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Tedeschi Trucks Band – Live from the Fox Oakland

March 28, 2017

This “big band” (12 pieces) has been cooking for a while now.   They are tight, yet spontaneous. The first Tedeschi Trucks Band (TTB) album (2011’s Revelator) was special.  Every subsequent release, whether studio or live, has moved the concept forward and upwards.  This is blues rock, but the improvisation and horns gives it a jazz feel. Derek Trucks’ guitar has never sounded better, Susan Tedeschi’s vocals are Janis Joplin level brilliant and the band is an entity on its own.  The beauty of this album is that it shreds, rocks and swings.  It has to be damn expensive to tour with 12 top-notch musicians – so the fact that this well oiled big band even exists and tours is pretty special too.  I have listened to all he TTB albums and this feels like a capstone on their career (hopefully not – they should have a lot more gas in the tank to spit out a few more masterpieces).  Of course, the main event is Derek Trucks’ guitar.  I love his solos, but I love his tone even more – it is like chewing a good caramel.

The recording captures one night’s show from their last tour.   The set includes covers (Leonard Cohen, The Beatles, Derek and the Dominoes, Bobby Blue Bland, Sleepy John Estes, Miles Davis and a dash of Santana) and a batch of TTB originals (mostly from last year’s Let Me Get By).  The deluxe CD edition includes a DVD/Blu-Ray film of that show.

Disk One

The album opens with “Don’t Know What It Means” from the TTB’s 2016’s Let Me Get By.  If you are not familiar with the band, this is a pretty good calling card: hot guitars, Earth Wind & Fire quality horns, Susan’s bluesy vocals, great harmonies, soulful keys and a boiling rhythm section as the foundation (gotta love a band with two drummers). The song ends with a scorching sax solo.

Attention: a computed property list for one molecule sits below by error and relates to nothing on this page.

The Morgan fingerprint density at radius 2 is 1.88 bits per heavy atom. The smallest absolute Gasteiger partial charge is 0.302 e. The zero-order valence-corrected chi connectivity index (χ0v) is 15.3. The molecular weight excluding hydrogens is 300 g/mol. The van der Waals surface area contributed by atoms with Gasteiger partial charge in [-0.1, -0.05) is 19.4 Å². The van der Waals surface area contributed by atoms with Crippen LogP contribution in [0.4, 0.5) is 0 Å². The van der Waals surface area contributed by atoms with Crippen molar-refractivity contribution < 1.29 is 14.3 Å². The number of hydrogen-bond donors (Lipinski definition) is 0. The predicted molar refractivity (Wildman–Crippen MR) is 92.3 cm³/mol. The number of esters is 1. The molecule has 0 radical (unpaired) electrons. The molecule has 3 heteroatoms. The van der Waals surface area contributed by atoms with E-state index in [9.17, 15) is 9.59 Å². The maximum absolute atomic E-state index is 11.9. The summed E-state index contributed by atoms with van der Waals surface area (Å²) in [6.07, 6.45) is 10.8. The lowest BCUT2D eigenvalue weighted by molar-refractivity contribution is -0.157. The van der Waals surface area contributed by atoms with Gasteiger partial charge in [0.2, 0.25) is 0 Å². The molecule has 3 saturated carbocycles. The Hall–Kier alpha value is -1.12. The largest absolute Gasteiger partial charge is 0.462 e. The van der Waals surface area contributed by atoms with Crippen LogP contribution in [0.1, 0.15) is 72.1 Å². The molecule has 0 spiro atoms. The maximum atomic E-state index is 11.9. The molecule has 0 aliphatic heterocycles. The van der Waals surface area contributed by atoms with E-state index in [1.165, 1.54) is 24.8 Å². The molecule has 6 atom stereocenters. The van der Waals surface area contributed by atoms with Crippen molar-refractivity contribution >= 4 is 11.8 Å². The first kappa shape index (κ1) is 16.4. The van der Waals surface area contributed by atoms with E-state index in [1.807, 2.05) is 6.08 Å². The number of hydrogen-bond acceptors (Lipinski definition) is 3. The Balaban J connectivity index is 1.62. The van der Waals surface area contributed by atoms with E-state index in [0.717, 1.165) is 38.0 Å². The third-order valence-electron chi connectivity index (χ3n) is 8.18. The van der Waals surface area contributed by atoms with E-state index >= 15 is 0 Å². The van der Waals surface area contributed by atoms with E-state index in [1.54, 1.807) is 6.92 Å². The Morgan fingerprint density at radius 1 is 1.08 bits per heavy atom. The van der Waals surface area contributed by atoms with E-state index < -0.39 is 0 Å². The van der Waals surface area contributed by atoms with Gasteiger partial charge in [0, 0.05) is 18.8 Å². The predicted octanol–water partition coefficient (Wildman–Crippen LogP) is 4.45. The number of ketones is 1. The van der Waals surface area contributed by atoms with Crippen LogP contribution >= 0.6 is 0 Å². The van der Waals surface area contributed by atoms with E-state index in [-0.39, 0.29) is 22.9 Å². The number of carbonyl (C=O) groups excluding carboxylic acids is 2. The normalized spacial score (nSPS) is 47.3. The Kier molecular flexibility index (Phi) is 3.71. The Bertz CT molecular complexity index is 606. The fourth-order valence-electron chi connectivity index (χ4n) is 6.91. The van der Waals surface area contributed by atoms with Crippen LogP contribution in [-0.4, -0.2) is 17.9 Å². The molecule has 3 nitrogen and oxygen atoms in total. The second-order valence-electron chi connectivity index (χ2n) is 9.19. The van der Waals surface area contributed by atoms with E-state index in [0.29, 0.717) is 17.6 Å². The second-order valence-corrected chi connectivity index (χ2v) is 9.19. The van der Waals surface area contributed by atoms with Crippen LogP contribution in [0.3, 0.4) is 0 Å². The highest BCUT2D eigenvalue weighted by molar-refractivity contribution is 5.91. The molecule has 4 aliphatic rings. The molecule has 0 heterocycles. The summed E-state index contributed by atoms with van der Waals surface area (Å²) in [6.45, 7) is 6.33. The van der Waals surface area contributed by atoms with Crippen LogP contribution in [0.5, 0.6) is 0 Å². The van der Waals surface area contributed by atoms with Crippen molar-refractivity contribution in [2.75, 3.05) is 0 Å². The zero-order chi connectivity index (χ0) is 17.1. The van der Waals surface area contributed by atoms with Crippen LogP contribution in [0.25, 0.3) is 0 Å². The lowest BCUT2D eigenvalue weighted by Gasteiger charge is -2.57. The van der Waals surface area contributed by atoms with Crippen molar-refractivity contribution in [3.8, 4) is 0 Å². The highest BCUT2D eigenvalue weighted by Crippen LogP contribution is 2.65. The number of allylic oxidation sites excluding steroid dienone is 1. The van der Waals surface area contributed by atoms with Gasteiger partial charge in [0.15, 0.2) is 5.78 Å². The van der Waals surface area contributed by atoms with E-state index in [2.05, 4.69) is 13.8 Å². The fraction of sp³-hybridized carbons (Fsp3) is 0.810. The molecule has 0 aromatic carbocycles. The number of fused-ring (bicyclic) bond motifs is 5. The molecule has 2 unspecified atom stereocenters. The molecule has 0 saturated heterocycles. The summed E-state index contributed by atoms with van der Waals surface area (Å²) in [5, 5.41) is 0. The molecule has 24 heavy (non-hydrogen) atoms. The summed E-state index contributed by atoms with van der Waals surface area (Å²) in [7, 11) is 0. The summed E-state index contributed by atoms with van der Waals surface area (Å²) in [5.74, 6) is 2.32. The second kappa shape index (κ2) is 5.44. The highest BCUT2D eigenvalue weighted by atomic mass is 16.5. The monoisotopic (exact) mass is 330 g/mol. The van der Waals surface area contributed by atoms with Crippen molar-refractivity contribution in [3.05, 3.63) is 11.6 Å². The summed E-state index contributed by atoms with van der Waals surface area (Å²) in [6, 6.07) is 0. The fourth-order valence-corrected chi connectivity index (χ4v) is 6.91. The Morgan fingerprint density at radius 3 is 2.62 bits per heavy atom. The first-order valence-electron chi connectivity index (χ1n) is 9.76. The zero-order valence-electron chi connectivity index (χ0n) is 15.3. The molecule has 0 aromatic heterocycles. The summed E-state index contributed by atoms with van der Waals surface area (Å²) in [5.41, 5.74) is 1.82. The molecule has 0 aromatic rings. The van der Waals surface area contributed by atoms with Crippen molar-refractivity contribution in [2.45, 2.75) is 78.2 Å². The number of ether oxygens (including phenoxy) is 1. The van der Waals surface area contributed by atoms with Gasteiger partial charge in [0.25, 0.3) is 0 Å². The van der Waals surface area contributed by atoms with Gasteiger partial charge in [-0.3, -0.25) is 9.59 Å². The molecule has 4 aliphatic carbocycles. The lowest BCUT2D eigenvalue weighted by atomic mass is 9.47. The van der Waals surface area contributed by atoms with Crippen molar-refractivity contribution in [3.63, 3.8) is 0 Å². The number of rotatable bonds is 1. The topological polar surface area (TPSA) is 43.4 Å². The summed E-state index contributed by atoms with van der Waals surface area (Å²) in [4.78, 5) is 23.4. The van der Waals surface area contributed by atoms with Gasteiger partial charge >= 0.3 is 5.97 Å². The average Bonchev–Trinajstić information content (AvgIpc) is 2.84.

The band immediately rolls into the Derek and the Dominoes classic “Keep On Growing.” A perfect song for this SkyDog inspired band.

Next is a gospel inspired version of Leonard Cohen’s “Bird On The Wire.”  My introduction to Cohen was Jennifer Warnes 1987 album Famous Blue Raincoat.  “Bird On The Wire” was a highlight of that album and it is a highlight of this album.

The brilliant covers keep coming with George Harrison’s “With You, Without You.”  Trucks shows off his sitar inspired slide work.

“Just As Strange” is from Let Me Get By.  The song opens with Trucks’ thick slide.   The song has a nice repetitive groove that allows you to focus on Derek’s guitar and Susan’s vocals.

“Crying Over You” is from Let Me Get By. It features TTB other lead vocalist: Mike Mattison and the horn section.  Mattison is a Minneapolis native (my home town) and Harvard grad (not many guys in a rock band can claim that). Mattison has a nice soulful sandpaper voice.

“These Walls” is from the TTB debut Revelator.  This version features Alam Kahn (son of the legendary sarode maestro Ali Akbar Khan) on sarode .  The sarode and the slide guitar are twins from different mothers.